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In this newsletter:
- Latest news
- Browse with Plus
- Mathematical moments
- Work with maths
Latest news from Plus
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Virtually reducing the 3D load - Digital weight loss for Shrek and
his virtual 3D buddies!
Browse with Plus
The Chaos Hypertextbook - This is a great site that explores and
explains the mathematics behind chaos theory in an accessible and
humorous way. Plus particularly liked the analogy between puff
pastry and the Lorenz attractor, and the description of mathematics
being fortified by its study of monster curves - "Whatever doesn't
kill you only makes you stronger"! There is a comprehensive
bibliography of print, software and internet resources, and a
beautiful gallery of "Eye Candy". This site successfully conveys the
author's passion for the area, and aims for an audience of people who,
like him, may not be mathematicians but enjoy maths as a diversion.
More on chaos theory and fractals:
Julia Hall Bowman Robinson - Born 8 Dec 1919, Died 30 Jul 1985, USA.
Despite a difficult childhood, losing both her parents and a long
period of illness, Robinson went on to excel in mathematics at a time
when it was an unusual subject for a woman to study. By the end of
her schooling she was the only girl in her maths class, and in the
1940s she had to stop teaching at Berkeley as they didn't allow a
woman to teach in the same department as her husband. Robinson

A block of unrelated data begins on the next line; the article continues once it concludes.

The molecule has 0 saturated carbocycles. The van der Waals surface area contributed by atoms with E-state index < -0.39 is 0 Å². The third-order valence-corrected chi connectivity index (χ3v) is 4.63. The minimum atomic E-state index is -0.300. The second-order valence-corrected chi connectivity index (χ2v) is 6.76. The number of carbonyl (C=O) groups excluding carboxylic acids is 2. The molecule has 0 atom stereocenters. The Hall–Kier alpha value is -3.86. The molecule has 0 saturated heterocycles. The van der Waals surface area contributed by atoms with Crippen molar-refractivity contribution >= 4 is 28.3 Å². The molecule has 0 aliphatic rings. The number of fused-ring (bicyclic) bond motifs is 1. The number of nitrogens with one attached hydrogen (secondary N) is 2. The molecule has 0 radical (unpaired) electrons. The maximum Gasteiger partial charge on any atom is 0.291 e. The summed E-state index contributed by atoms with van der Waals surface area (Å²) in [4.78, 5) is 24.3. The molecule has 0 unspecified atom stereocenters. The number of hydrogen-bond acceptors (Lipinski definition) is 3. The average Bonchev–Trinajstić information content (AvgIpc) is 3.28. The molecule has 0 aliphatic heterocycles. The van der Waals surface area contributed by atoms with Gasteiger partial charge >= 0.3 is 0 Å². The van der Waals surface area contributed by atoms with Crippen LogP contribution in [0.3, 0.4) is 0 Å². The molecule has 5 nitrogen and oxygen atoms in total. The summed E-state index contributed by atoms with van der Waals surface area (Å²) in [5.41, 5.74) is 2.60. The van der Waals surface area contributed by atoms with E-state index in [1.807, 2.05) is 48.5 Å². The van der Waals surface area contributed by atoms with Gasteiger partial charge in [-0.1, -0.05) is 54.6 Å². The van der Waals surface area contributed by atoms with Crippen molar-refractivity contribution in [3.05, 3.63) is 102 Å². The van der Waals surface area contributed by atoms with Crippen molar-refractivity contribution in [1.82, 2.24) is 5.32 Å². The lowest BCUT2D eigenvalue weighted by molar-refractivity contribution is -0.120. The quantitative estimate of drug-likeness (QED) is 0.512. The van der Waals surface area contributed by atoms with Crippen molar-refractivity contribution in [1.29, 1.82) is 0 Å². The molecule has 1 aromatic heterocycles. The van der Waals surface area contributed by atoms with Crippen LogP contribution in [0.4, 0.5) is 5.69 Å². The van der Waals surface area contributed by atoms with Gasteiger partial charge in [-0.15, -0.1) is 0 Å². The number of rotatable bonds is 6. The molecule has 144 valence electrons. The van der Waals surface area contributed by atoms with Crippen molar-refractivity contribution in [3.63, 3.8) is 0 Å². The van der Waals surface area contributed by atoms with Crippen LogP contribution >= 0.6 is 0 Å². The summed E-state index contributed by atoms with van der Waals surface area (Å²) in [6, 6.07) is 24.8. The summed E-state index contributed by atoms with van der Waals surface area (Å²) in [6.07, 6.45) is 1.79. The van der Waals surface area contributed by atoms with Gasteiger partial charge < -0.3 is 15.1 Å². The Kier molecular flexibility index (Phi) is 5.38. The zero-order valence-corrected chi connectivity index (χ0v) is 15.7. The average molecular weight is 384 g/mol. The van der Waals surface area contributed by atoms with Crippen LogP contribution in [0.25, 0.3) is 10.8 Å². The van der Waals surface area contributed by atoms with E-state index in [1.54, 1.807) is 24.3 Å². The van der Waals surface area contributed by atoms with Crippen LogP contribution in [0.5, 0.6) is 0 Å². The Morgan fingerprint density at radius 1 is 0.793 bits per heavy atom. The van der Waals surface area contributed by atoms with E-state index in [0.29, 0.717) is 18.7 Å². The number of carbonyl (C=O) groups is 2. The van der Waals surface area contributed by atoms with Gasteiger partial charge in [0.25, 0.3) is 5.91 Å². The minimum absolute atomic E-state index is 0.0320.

produced important work on game theory and decidability, and her work
on Hilbert's Tenth Problem contributed significantly to its solution.
Although achieving many "firsts", such as being the first woman
president of the American Mathematical Society in 1982, she hoped to
be remembered for her mathematics rather than personal
achievements. She thought of mathematicians as "forming a nation of
our own without distinctions of geographical origins, race, creed,
sex, age, or even time ... all dedicated to the most beautiful of the
arts and sciences".
Read more about Julia Bowman Robinson ...
from the MacTutor History of Mathematics Archive:
from her sister:
and about the Hilbert Problems and game theory from Plus:
Work with maths
Would you like to work with the Millennium Mathematics Project, the
organisation that produces Plus?
The Millennium Mathematics Project has agreed with Simon Singh to take
on the running of the Enigma Schools Project from September 2004. We
are therefore looking for a maths or science graduate with very strong
communication and teaching skills and a demonstrable interest in
education and the popular communication of maths and science to take
the Enigma Project to primary and secondary schools, demonstrate a
real WWII Enigma machine, give talks and run hands-on workshops based
around codes and the history of mathematics and codebreaking.
For full information including a job description and details of how to
apply see http://www.mmp.maths.org/jobs/first.html
Happy reading from the Plus team!
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